In Brejo da Cruz
                                                        Is that the children
                                                        Are feeding on light

                                                        Children are turning blue
                                                        And giving up the ghost
                                                        There in Brejo da Cruz

                                                        They cross the skies of Brazil
                                                             At the bus depot
                                                        They take on thousands of shapes 

                                                             Some peddle grass
                                                             Some have seen Jesus
                                                        Lots of blind accordionists
                                                             Singing the blues

                                                             Some are homesick
                                                             And dance maracatus 
                                                             Some throw stones
                                                        Others wander around nude

                                                        But there are millions of these beings
                                                             All so well disguised
                                                             That no one asks
                                                        From where such people come    

                                                             They're gardeners
                                                        Housekeepers and guards
                                                             They're bus riders
                                                        They're plumbers and nannies

                                                             They no longer remember
                                                        That there's a Brejo da Cruz
                                                        That they used to be children
                                                             And once fed on light

                                                        They wash dishes, do cleaning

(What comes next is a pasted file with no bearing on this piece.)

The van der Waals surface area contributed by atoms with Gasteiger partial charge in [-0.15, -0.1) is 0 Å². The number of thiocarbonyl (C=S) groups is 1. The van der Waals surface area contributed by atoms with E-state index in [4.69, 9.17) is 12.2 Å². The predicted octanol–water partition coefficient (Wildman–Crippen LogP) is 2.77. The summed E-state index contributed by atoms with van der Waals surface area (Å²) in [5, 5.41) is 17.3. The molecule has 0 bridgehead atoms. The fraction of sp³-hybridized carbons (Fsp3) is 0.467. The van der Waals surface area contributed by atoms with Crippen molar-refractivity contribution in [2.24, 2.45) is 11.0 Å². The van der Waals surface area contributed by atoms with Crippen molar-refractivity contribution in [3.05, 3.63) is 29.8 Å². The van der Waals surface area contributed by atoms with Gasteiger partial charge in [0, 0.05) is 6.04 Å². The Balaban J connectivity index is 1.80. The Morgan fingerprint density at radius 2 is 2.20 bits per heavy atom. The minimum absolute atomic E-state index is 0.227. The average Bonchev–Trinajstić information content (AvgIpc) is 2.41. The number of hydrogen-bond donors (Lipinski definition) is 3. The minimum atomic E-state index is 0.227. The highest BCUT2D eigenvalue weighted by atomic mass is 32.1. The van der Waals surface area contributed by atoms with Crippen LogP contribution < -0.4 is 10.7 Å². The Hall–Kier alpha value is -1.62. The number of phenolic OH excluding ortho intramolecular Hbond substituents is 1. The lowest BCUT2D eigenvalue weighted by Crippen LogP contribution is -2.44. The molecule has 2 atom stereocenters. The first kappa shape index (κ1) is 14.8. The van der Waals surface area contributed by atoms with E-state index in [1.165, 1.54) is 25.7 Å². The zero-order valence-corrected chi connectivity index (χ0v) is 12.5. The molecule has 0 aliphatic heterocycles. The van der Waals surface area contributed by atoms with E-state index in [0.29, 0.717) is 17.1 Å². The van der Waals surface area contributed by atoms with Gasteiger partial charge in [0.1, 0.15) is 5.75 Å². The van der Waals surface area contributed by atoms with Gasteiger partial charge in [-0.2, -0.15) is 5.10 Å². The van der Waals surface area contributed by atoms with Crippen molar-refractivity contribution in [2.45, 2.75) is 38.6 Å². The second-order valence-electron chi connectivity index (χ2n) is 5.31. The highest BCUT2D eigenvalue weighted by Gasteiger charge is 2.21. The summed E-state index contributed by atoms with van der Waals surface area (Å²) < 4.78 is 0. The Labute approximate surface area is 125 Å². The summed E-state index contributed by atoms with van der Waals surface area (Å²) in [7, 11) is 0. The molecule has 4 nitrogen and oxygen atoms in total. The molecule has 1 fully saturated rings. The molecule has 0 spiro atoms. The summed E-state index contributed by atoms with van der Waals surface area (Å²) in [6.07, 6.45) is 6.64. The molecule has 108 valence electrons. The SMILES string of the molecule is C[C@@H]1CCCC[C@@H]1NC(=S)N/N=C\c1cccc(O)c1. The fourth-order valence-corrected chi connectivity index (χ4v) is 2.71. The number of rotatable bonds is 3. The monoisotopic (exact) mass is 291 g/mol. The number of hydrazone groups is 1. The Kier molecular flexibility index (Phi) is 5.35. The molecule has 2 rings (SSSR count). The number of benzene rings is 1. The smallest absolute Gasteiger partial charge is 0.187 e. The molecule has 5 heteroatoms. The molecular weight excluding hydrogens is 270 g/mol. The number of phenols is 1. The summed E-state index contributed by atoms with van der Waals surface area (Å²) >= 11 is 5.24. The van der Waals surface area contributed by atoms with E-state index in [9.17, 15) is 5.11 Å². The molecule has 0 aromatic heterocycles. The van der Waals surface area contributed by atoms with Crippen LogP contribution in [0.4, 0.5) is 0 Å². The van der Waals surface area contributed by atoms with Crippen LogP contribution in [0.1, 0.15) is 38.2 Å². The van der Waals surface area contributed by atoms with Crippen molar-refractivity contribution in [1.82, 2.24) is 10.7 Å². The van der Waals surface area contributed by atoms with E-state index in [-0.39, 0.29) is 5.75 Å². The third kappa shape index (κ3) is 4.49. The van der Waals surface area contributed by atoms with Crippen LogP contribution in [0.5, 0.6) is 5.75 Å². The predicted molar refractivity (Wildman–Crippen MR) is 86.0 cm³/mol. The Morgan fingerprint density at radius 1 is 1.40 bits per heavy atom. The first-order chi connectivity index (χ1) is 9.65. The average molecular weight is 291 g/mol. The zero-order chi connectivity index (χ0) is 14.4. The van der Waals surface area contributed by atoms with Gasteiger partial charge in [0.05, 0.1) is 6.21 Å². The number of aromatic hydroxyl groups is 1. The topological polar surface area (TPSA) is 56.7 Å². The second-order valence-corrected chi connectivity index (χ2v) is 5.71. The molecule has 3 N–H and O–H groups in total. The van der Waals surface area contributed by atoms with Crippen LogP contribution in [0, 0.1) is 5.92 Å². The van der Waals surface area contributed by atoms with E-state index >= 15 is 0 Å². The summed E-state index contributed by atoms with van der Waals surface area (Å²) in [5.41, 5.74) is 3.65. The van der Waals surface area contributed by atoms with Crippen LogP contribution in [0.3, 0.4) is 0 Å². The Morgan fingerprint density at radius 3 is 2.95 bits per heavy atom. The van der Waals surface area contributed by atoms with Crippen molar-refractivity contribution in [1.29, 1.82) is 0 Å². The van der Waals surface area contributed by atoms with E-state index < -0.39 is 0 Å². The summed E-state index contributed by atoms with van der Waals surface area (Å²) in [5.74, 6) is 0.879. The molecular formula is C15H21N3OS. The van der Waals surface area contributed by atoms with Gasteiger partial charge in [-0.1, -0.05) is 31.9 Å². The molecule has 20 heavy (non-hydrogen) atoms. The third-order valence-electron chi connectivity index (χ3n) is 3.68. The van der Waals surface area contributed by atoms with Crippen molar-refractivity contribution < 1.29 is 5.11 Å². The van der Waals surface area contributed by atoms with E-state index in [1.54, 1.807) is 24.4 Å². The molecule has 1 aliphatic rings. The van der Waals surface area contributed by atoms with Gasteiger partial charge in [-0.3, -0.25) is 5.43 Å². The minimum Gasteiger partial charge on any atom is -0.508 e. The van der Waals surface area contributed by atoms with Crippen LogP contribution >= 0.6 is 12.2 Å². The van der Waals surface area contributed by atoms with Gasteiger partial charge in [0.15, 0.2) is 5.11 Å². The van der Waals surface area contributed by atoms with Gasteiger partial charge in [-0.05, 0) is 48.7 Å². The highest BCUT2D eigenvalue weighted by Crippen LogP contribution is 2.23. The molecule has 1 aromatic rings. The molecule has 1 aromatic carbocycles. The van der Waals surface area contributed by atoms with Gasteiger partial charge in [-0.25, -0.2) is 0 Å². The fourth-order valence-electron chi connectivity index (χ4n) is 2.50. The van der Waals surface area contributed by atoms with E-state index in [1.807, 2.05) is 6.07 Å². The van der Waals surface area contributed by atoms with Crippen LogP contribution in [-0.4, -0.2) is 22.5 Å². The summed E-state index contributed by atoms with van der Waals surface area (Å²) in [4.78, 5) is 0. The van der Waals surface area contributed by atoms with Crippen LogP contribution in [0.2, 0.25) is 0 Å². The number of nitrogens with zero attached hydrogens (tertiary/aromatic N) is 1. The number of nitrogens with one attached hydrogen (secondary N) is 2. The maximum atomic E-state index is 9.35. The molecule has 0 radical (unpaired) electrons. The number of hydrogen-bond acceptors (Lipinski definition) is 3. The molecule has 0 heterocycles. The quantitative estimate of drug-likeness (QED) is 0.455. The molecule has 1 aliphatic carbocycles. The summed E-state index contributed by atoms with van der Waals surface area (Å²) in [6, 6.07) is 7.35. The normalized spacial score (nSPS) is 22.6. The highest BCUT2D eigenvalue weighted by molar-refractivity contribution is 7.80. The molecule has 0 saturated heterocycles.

They sway on girders
                                                             Sell tickets to shows
                                                        Or gumdrops or wait on tables
                                                             They  no longer remember
                                                         That there's a Brejo da Cruz
                                                         That they used to be children
                                                             And once fed on light



                                                 He loved that time as if it were the last
                                                      Kissed his wife as if it were the last
                                                 And each child as if it were the only one
                                                      And crossed the street with timid steps
                                                 He climbed the building as if he were a machine
                                                      Raised on the landing four solid walls
                                                 Brick by brick in a magical design
                                                      His eyes enfeebled by cement and tears

                                                 He sat down to rest as if it were Sunday
                                                      Ate rice and beans as if he were a prince
                                                 Drank and sobbed as if he were a castaway
                                                      Danced and laughed as if hearing music

                                                 And he tripped in the sky as if he were a drunk
                                                      And floated in the air as if he were a bird
                                                 And landed on the ground like a flaccid package
                                                      Lay agonizing in the middle of the public walk

                                                 He died in the street disturbing the traffic

                                                 He loved that time as if it were the last